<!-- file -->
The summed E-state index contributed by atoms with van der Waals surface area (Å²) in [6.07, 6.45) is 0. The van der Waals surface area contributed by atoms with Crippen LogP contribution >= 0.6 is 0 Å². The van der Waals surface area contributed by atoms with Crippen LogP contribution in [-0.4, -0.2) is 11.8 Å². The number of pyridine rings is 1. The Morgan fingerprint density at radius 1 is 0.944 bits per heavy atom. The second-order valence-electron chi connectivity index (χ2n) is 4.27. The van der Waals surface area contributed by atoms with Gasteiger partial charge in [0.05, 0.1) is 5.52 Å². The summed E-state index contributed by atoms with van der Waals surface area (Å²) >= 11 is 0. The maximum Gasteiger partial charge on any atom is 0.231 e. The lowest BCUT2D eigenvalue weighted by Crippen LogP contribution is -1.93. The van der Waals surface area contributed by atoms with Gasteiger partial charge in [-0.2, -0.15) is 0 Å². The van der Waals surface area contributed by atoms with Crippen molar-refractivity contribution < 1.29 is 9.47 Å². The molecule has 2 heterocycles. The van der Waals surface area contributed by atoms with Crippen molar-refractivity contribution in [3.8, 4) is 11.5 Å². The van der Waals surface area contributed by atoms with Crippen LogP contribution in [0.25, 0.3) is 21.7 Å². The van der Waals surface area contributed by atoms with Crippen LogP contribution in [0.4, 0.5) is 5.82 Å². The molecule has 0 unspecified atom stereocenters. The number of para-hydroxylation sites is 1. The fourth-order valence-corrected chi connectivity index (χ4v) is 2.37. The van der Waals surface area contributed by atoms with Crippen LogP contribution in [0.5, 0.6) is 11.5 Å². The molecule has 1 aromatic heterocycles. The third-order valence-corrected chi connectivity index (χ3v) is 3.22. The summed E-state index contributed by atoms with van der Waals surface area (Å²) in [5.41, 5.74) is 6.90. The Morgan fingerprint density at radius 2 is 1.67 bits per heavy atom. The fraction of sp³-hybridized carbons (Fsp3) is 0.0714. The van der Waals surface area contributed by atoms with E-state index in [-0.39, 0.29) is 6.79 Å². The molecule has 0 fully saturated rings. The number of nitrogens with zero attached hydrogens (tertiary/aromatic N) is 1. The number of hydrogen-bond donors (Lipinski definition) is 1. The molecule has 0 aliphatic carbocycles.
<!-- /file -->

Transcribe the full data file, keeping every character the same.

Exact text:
The summed E-state index contributed by atoms with van der Waals surface area (Å²) in [6.07, 6.45) is 0. The van der Waals surface area contributed by atoms with Crippen LogP contribution >= 0.6 is 0 Å². The van der Waals surface area contributed by atoms with Crippen LogP contribution in [-0.4, -0.2) is 11.8 Å². The number of pyridine rings is 1. The Morgan fingerprint density at radius 1 is 0.944 bits per heavy atom. The second-order valence-electron chi connectivity index (χ2n) is 4.27. The van der Waals surface area contributed by atoms with Gasteiger partial charge in [0.05, 0.1) is 5.52 Å². The summed E-state index contributed by atoms with van der Waals surface area (Å²) >= 11 is 0. The maximum Gasteiger partial charge on any atom is 0.231 e. The lowest BCUT2D eigenvalue weighted by Crippen LogP contribution is -1.93. The van der Waals surface area contributed by atoms with Gasteiger partial charge in [-0.2, -0.15) is 0 Å². The van der Waals surface area contributed by atoms with Crippen molar-refractivity contribution < 1.29 is 9.47 Å². The molecule has 2 heterocycles. The van der Waals surface area contributed by atoms with Crippen molar-refractivity contribution in [3.8, 4) is 11.5 Å². The van der Waals surface area contributed by atoms with Crippen LogP contribution in [0.25, 0.3) is 21.7 Å². The van der Waals surface area contributed by atoms with Crippen LogP contribution in [0.4, 0.5) is 5.82 Å². The molecule has 0 unspecified atom stereocenters. The number of para-hydroxylation sites is 1. The fourth-order valence-corrected chi connectivity index (χ4v) is 2.37. The van der Waals surface area contributed by atoms with Crippen LogP contribution in [0.5, 0.6) is 11.5 Å². The molecule has 1 aromatic heterocycles. The third-order valence-corrected chi connectivity index (χ3v) is 3.22. The summed E-state index contributed by atoms with van der Waals surface area (Å²) in [5.41, 5.74) is 6.90. The Morgan fingerprint density at radius 2 is 1.67 bits per heavy atom. The fraction of sp³-hybridized carbons (Fsp3) is 0.0714. The van der Waals surface area contributed by atoms with E-state index in [-0.39, 0.29) is 6.79 Å². The molecule has 0 fully saturated rings. The number of nitrogens with zero attached hydrogens (tertiary/aromatic N) is 1. The number of hydrogen-bond donors (Lipinski definition) is 1. The molecule has 0 aliphatic carbocycles.